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Testing set for ‘puke-ray’

Mon., Aug. 13, 2007

Darth Vader take note: The Homeland Security Department is aiming to arm federal agents with a light-saber weapon emitting a dazzling strobe that would subdue criminals, terrorists and even unruly airline passengers.

It’s the latest government effort to develop a nonlethal weapon – in this case, a powerful beam of light that temporarily blinds anyone who looks into it.

“The light could be used to make a bad guy turn away or shut his eyes, giving authorities enough time to tackle the suspect and apply the cuffs, all while sparing the lives of passers-by, hostages or airline passengers,” according to a description of the device from the department’s science and technology division.

Program manager Gerald Kirwin said Homeland Security has invested $1 million for testing the LED (light-emitting diode) Incapacitator. It is being developed by a Torrance, Calif., company, Intelligent Optical Systems, and it will be tested on volunteers at Pennsylvania State University’s Institute of Non-Lethal Defense Technologies this fall.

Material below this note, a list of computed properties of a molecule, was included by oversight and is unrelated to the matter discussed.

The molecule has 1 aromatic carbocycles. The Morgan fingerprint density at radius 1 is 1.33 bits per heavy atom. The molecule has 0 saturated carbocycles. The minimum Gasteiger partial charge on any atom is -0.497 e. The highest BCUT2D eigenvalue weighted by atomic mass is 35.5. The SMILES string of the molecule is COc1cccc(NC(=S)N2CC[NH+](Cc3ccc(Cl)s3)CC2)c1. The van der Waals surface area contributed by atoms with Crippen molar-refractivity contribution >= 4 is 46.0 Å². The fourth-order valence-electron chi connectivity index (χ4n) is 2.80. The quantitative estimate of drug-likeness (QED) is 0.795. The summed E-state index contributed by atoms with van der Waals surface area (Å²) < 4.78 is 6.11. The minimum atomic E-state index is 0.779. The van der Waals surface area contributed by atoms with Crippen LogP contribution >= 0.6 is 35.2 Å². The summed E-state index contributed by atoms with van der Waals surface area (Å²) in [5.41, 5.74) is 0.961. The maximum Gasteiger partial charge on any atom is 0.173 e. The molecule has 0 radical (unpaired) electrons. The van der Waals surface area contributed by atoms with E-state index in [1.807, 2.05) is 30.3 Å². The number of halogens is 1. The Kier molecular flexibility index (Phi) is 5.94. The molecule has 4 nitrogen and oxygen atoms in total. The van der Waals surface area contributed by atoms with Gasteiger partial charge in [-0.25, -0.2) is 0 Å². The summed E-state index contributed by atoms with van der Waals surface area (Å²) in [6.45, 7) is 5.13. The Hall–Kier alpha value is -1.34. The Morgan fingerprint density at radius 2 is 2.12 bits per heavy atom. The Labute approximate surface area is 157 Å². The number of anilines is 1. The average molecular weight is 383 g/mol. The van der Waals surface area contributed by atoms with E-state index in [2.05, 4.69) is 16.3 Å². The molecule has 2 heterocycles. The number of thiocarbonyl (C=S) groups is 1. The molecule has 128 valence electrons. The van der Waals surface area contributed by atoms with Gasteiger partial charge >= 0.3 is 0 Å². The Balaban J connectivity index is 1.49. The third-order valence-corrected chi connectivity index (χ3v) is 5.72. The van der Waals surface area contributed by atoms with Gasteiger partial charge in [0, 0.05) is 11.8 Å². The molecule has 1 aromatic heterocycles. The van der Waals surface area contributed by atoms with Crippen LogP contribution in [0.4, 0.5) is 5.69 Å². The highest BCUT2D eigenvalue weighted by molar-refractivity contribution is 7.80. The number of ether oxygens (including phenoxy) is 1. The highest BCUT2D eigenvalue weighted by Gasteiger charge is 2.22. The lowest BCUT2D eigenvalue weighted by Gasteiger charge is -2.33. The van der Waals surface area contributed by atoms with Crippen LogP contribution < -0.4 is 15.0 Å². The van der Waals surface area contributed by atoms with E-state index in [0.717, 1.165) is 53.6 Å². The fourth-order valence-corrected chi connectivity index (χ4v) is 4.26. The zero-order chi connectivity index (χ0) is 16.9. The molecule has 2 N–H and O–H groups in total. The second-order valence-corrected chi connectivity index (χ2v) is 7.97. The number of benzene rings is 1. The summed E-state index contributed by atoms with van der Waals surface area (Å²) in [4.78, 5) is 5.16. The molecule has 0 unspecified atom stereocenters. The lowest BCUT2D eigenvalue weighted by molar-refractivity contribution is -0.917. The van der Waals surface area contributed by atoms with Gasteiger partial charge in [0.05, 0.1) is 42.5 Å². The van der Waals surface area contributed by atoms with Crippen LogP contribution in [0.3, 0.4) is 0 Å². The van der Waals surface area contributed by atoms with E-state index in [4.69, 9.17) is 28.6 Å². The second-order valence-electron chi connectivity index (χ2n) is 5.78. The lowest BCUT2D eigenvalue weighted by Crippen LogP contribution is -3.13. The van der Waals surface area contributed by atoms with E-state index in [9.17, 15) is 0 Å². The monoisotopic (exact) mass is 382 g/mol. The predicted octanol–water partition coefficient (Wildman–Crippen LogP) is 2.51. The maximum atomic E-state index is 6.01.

If all goes well, the Homeland Security Department says it “could be in the hands of thousands of policemen, border agents, and National Guardsmen” by 2010. It also would be used by air marshals and customs officers, Kirwin said.

The device works by temporarily blinding and disorienting a person, said Bob Lieberman, president of Intelligent Optical. Once aimed at someone’s eyes, a series of light pulses and colors can be triggered, and the subject’s eyes can’t adjust quickly enough to see.

“It’s like someone shooting off a flashbulb in your face every few seconds,” Lieberman said. “Because of the wavelengths and frequencies we use, there are psychophysical effects – a real disorientation. The reaction can range through vertigo to nausea.”

That’s why The Register, an irreverent online publication that covers the information technology industry, has dubbed it the “puke-ray.”

What the flashlight-sized device doesn’t do, however, is use lasers or permanently blind people, Lieberman said. In 1995, the United States signed on to a United Nations agreement that banned blinding weapons. “We’re taking great care to make sure the intensities we’re using fall within eye-safe limits,” he said. “We’re doing medically supervised tests.”


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